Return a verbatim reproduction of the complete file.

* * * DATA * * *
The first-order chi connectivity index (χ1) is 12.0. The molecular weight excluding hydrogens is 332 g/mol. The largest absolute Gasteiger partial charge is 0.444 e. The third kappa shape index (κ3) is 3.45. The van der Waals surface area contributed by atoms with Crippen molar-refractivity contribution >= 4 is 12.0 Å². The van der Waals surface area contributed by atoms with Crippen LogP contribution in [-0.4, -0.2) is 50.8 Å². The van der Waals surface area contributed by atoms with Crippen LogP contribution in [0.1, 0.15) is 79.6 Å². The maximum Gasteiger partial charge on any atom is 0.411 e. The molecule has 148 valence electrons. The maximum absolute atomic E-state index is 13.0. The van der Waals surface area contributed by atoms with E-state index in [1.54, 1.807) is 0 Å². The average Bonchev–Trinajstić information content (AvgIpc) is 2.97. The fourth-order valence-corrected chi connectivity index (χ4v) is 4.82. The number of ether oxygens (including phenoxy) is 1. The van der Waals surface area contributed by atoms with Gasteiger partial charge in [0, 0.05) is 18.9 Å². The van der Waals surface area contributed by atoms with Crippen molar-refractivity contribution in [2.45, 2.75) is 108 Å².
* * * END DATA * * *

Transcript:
The first-order chi connectivity index (χ1) is 12.0. The molecular weight excluding hydrogens is 332 g/mol. The largest absolute Gasteiger partial charge is 0.444 e. The third kappa shape index (κ3) is 3.45. The van der Waals surface area contributed by atoms with Crippen molar-refractivity contribution >= 4 is 12.0 Å². The van der Waals surface area contributed by atoms with Crippen LogP contribution in [-0.4, -0.2) is 50.8 Å². The van der Waals surface area contributed by atoms with Crippen LogP contribution in [0.1, 0.15) is 79.6 Å². The maximum Gasteiger partial charge on any atom is 0.411 e. The molecule has 148 valence electrons. The maximum absolute atomic E-state index is 13.0. The van der Waals surface area contributed by atoms with E-state index in [1.54, 1.807) is 0 Å². The average Bonchev–Trinajstić information content (AvgIpc) is 2.97. The fourth-order valence-corrected chi connectivity index (χ4v) is 4.82. The number of ether oxygens (including phenoxy) is 1. The van der Waals surface area contributed by atoms with Gasteiger partial charge in [0, 0.05) is 18.9 Å². The van der Waals surface area contributed by atoms with Crippen molar-refractivity contribution in [2.45, 2.75) is 108 Å².